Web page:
Using Git From Inside Atom

I continue to use and be impressed with the Atom editor from the lovely people at github. A modern text editor with a built-in packaging system to allow adding in, well, add-ins that provide cool and needed functionality. One of the new ones that I’m using a lot is git-plus.

git-plus allows me to work within the text editor and perform git commands without dropping to the command shell. This is a small thing for me. I’m quite comfortable with using git from the command line but it actually does make my flow better while coding in Ruby.

My Environment and Install

OS X 10.10.5
Atom 1.2.2
git-plus 5.6.5

I installed git-plus from the command line using the Atom package manager utility apm.

apm install git-plus

Then I restarted Atom from the command line to use the new package. There were no issues with the package install or initial usage.

There are a number of settings in git-plus to allow customization. You can find them under Preferences/Packages in Atom. I didn’t modify any of the defaults but as noted on the Package Settings page you should : “Make sure your gitconfig file is configurated or at least your and variables are initialized”. The web page for the git-plus package has a good description of the available configuration options.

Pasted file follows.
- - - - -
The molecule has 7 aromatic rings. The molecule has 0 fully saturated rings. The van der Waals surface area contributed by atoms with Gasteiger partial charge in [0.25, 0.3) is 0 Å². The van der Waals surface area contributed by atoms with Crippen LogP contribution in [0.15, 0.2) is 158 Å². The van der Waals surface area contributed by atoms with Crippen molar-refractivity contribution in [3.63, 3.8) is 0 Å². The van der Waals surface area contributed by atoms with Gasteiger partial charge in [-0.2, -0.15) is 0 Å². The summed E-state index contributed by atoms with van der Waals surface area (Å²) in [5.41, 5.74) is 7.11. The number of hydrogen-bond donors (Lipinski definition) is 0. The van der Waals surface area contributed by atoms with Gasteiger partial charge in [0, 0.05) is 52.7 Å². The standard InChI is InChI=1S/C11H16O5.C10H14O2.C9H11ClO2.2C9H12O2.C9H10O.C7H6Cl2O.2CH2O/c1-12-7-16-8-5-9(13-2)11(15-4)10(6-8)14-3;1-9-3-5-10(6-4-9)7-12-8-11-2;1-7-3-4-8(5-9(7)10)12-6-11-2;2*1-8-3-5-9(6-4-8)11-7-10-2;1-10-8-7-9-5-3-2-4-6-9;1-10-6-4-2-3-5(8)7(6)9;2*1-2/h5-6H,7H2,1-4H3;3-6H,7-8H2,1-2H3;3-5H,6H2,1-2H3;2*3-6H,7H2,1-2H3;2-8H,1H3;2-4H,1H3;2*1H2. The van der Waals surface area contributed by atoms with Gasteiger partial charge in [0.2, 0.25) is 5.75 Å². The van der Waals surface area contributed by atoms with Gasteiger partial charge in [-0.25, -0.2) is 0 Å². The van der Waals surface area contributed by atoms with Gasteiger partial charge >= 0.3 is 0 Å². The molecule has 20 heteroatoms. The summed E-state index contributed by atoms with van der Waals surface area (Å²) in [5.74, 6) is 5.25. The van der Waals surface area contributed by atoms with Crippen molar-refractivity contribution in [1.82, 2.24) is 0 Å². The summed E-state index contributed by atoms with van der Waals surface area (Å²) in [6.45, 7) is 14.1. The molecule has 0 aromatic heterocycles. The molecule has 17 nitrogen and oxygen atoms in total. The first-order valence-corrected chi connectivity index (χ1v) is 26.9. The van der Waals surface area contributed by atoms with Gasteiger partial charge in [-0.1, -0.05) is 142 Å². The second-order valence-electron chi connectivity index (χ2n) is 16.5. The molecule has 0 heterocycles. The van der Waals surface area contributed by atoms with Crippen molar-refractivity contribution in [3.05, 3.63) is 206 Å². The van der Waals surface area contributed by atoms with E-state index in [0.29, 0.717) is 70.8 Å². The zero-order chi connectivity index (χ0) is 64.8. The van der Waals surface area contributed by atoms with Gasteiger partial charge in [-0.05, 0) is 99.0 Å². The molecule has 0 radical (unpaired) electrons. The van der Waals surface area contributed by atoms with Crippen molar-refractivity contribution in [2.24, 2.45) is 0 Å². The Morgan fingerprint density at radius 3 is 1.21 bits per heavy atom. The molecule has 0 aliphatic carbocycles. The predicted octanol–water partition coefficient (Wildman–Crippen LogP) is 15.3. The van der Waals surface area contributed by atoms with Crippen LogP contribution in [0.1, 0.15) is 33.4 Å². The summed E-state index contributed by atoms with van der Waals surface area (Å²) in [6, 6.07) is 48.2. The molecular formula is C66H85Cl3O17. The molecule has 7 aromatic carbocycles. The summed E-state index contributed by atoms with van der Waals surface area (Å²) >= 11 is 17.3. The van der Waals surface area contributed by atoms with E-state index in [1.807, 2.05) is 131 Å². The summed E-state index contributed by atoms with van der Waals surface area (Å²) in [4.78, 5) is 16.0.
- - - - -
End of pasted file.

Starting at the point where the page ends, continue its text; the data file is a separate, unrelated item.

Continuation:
To bring up the git-plus functionality you use :

Cmd-Shift-H on MacOS

This brings up a searchable list of git commands (with “Add” at the top). As you type the list narrows. Hit Enter to select the git command. On a “Commit” a text panel appears on the right side of the Atom environment. Add your commit message and save it. The panel disappears and a notification pops up to let you know your changes are committed. The notification auto-closes after a couple seconds.

Why Use Git from Within a Tool?

I sort of struggle with this myself. I work with a lot of Java engineers who tend to live within their IDE (Eclipse or IntelliJ) and are actually quite at sea when trying to use git from the command line. That’s not a good thing. If you are using git you absolutely need to be familiar with common use cases from the command line. git was developed as a command line program. You need to live in its environment or ultimately bad things will occur and you’ll have no clue how to address them.

If I’m programming in Java I appreciate the help that a good IDE can provide for the language - especially in terms of intelligent search and refactoring. However, for Ruby I’ve never really embraced an IDE and have continued to rely on a text editor, and I’ve grown to really like the Atom editor for Ruby.

The reason I’ve grown to also like the git-plus package in Atom is that it doesn’t tend to interrupt my flow when I’m working on Ruby code and accompanying unit tests. I can quickly check in work with less of an interruption to my thought processes. I didn’t think this would be so and I was ready to uninstall git-plus before I even installed it for that reason but I was surprised to find that it actually did seem to make me more productive or at least it felt that way.

Its another well-done package for the Atom editor and I’d definitely recommend trying it to see if it works well for you.